He’d have only the remaining $24,000 to support (1) his own family… and (2) all the malingerers, cronies, and zombies who are drawing government benefits. Obviously, those numbers don’t work. But they explain much of the weakness in the U. S. economy.
The feds’ cheap credit keeps moving money (mostly in the form of asset price increases) to the wealthiest ZIP codes… while the average person’s budget gets tighter and tighter.
This post was published at Acting-Man on April 21, 2017.
When “socialist” states have to impose finance-capital extremes that even exceed the financialization of nominally capitalist economies, it gives the lie to their claims of “socialism.” OK, so our collective eyes start glazing over when we see Marx and Orwell in the subject line, but refill your beverage and stay with me on this. We’re going to explore the premise that what’s called “socialism”–yes, Scandinavian-style socialism and its variants–is really nothing more than finance-capital state-cartel elitism that has done a better job of co-opting its debt-serfs than its state-cartel “capitalist” cronies. We have to start with the question “what is socialism”? The standard definition is: a political and economic theory of social organization that advocates that the means of production, distribution, and exchange should be owned or regulated by the community as a whole. In practice, the community as a whole is the state. Either the state owns a controlling interest in the enterprise, or it controls the surplus (profits), labor rules, etc. via taxation and regulation.
This post was published at Charles Hugh Smith on WEDNESDAY, APRIL 19, 2017.
Taxpayers are forced to cover much of the costs of defense attorneys for highly-paid federal managers facing termination or criminal charges, thanks to a cozy deal engineered in part by a law firm whose lobbyists helped draft and gain passage of legislation requiring it, The Daily Caller News Foundation’s Investigative Group (TheDCNF) has found.
Lobbyists for the Washington, D. C., law firm Shaw, Bransford & Roth (Roth) – which earns its money representing federal employees who are being disciplined – ‘proposed’ and secured passage of the obscure bill Congress passed in 1996, according to the website of a group connected to the firm. That bill requires taxpayers to pay for legal insurance for management-level employees.
Roth lawyer Anthony Vergnetti then left the firm to launch the Federal Employee Defense Services (FEDS), just such a legal insurance business that, Vergnetti acknowledges, primarily steers clients to Roth when they have insurance claims, and profits off their premiums when they don’t.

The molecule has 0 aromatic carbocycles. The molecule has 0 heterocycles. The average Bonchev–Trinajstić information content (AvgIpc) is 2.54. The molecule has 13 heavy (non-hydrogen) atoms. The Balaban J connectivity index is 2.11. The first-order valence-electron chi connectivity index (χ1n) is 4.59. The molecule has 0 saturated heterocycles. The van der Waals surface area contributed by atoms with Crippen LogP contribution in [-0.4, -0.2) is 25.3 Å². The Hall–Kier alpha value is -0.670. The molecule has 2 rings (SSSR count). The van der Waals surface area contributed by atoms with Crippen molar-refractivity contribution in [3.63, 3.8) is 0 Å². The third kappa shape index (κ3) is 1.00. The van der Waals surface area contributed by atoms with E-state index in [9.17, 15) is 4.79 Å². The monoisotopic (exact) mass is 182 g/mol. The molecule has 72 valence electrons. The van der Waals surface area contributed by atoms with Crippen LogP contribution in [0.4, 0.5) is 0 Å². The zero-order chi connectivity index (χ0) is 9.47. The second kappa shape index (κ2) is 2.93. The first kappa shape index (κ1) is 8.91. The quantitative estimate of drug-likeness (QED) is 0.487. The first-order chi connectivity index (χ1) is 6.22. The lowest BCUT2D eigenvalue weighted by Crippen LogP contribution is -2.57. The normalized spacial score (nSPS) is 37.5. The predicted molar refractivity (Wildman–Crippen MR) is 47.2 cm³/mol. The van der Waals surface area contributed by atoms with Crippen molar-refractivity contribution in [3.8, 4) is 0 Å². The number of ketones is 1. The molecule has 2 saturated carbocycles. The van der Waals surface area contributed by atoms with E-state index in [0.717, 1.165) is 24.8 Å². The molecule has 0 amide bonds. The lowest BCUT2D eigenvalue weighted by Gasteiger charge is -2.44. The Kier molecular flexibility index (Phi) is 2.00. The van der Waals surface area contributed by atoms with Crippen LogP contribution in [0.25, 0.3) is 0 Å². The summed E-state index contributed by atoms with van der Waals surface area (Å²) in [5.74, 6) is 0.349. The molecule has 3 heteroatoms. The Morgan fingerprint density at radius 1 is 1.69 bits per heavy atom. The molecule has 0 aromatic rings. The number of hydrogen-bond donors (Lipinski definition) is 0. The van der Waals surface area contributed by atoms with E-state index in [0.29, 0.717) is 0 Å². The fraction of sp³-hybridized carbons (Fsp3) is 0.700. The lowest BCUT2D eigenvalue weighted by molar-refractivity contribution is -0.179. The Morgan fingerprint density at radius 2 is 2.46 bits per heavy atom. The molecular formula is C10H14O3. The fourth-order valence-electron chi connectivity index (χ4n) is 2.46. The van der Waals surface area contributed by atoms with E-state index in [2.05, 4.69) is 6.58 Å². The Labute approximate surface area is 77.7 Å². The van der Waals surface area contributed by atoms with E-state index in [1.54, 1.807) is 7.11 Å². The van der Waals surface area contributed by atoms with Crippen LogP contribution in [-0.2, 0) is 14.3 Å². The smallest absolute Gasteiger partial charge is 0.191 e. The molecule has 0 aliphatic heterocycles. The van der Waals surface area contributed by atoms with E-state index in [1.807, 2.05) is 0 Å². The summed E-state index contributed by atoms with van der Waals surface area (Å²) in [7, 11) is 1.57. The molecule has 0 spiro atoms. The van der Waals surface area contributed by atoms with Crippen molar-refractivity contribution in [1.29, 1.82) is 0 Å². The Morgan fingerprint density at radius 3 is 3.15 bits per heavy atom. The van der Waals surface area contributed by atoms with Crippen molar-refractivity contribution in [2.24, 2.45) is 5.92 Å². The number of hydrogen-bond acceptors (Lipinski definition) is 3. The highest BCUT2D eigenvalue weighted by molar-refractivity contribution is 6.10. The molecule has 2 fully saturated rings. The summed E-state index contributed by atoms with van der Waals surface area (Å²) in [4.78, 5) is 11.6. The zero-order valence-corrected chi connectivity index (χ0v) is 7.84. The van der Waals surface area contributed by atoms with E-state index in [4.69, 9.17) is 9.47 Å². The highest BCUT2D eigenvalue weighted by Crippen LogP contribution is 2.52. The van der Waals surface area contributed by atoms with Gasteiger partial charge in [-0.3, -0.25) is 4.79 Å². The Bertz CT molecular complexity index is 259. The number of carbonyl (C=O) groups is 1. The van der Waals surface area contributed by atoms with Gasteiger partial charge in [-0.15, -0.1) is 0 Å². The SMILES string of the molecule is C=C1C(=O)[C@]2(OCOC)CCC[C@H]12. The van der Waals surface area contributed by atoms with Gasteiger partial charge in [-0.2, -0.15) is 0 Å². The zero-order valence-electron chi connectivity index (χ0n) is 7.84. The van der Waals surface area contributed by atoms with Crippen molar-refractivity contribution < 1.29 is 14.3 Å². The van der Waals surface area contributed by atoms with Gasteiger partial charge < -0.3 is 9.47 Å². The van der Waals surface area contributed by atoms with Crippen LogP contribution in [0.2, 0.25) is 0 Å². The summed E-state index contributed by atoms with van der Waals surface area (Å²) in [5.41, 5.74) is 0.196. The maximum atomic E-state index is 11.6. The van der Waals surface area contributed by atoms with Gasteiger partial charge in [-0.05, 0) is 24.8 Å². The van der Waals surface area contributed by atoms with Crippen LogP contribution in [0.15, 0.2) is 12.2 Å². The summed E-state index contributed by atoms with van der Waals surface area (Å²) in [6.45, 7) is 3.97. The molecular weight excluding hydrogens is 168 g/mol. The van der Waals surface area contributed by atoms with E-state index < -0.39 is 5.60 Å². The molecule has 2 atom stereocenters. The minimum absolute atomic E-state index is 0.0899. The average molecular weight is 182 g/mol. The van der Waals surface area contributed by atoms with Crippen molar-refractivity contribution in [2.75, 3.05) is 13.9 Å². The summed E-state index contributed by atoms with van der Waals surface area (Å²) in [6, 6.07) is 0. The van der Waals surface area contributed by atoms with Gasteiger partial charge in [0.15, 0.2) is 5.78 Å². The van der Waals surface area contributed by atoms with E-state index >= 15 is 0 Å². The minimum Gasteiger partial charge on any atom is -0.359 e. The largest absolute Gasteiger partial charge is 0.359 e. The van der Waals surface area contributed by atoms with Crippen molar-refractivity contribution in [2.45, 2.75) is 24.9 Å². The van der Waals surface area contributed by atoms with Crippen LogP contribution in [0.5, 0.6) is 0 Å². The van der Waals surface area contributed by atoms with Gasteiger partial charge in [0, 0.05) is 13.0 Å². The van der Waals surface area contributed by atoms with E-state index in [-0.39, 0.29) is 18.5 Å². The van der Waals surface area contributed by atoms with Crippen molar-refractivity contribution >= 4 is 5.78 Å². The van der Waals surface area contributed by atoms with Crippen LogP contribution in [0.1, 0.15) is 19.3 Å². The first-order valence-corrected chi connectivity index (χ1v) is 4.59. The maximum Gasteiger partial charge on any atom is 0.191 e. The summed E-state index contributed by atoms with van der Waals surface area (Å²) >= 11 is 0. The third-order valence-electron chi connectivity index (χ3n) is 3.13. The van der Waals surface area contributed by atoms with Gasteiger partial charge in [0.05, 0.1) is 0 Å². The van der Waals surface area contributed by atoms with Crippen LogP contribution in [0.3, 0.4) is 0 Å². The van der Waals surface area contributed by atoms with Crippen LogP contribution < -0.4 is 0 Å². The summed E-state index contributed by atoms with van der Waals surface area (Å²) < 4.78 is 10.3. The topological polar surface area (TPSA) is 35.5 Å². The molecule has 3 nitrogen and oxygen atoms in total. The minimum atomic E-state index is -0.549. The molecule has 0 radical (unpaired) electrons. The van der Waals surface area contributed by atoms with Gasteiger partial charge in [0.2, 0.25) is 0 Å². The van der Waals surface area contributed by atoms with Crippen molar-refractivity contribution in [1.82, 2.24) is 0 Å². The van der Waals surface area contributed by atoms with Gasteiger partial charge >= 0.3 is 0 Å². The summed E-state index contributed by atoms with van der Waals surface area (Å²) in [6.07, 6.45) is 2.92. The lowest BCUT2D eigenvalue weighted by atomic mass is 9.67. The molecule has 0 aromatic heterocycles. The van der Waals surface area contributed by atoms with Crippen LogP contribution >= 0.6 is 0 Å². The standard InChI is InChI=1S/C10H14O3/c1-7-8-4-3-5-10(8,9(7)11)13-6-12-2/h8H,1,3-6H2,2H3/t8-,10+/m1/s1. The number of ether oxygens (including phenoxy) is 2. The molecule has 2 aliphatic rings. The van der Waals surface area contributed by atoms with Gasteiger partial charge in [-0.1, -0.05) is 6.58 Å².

Roth got its legislative sway by operating through the Senior Executives Association (SEA), which is ostensibly an organic group representing managers, but which is actually founded and run by the law firm’s partners and employees, as TheDCNF showed last year. SEA collects dues from members and pays lobbyists from Roth to conduct legislative advocacy, according to lobbying disclosures.
This post was published at The Daily Sheeple on APRIL 17, 2017.
It appears that at least one “Nigerian prince” had the cash to back his claims.
Nigeria’s anti-corruption unit discovered more than $43 million in US dollars at an upscale apartment in Lagos, after receiving an anonymous tip. As CTV News reports, the Economic and Financial Crimes Commission received a tip from a whistleblower who reported suspicious activity when they noticed someone moving bags in and out of the apartment, according to a Facebook post.
This post was published at Zero Hedge on Apr 16, 2017.
News coming out of Venezuela over the past two years has reeked of corruption and failed political leadership: a long list of shortages, rampant poverty, incrimination of the opposition, and a recent move that puts the regime of Nicolas Maduro one step closer to a dictatorship. And these are only the developments that are recorded, with a recent LA Times Op-Ed suggesting that a Venezuelan homicide epidemic rages ‘unreported’ due to the country’s scrapping of crime statistics reporting over a decade ago.
Despite all of this, the Organization of Petroleum Exporting Countries (OPEC) expects Venezuela, endowed with the world’s largest oil reserves (depending on who you ask), to play a major role in the cartel’s plan to curb global supply. In OPEC’s November agreement, Venezuela accounted for almost 10 percent of the net supply cut from member nations (calculated as cuts minus allotted increases)
This post was published at Zero Hedge on Apr 11, 2017.
The world’s eyes and ears have once again turned toward Syria following last week’s chemical weapons attack and U. S. President Donald Trump’s subsequent air strikes on the Assad government. Mainstream media, independent media, and social media platforms are fixing fierce attention on the ongoing developments.
These events undoubtedly deserve widespread, ongoing scrutiny. From the United States government’s lack of evidence that the Syrian government was behind the chemical attack to the media’s complicity in driving a pro-war narrative and president Trump’s hypocrisy in bombing Syria – after criticizing former president Barack Obama for doing the same thing – further critical analysis of the recent airstrikes is vital.
But even as skepticism toward these events should remain heightened, so should awareness of countless other major developments. Here are five to follow:
1. Trump Appoints Pharmaceutical Consultant to Head the FDA – This week, the president appointed Scott Gottlieb, a pharmaceutical industry insider who has served the boards of multiple pharmaceutical companies, to chair the Food and Drug Administration. Gottlieb currently still works as a consultant for GlaxoSmithKline. He has received $414,000 from GSK, Pfizer, AstraZeneca, Bristol-Myers Squibb, and Valeant Pharmaceuticals. He has also received tens of thousands of dollars in speaking fees from pharmaceutical companies like Merck and Mikart, as well as other corporations – including Goldman Sachs. He has taken several trips through Washington’s revolving door, with brief stints at the FDA mixed in with multiple positions consulting pharmaceutical companies. Trump’s pick follows in the footsteps of Barack Obama, who also appointed a pharmaceutical industry insider to chair the FDA.
This post was published at The Daily Sheeple on APRIL 11, 2017.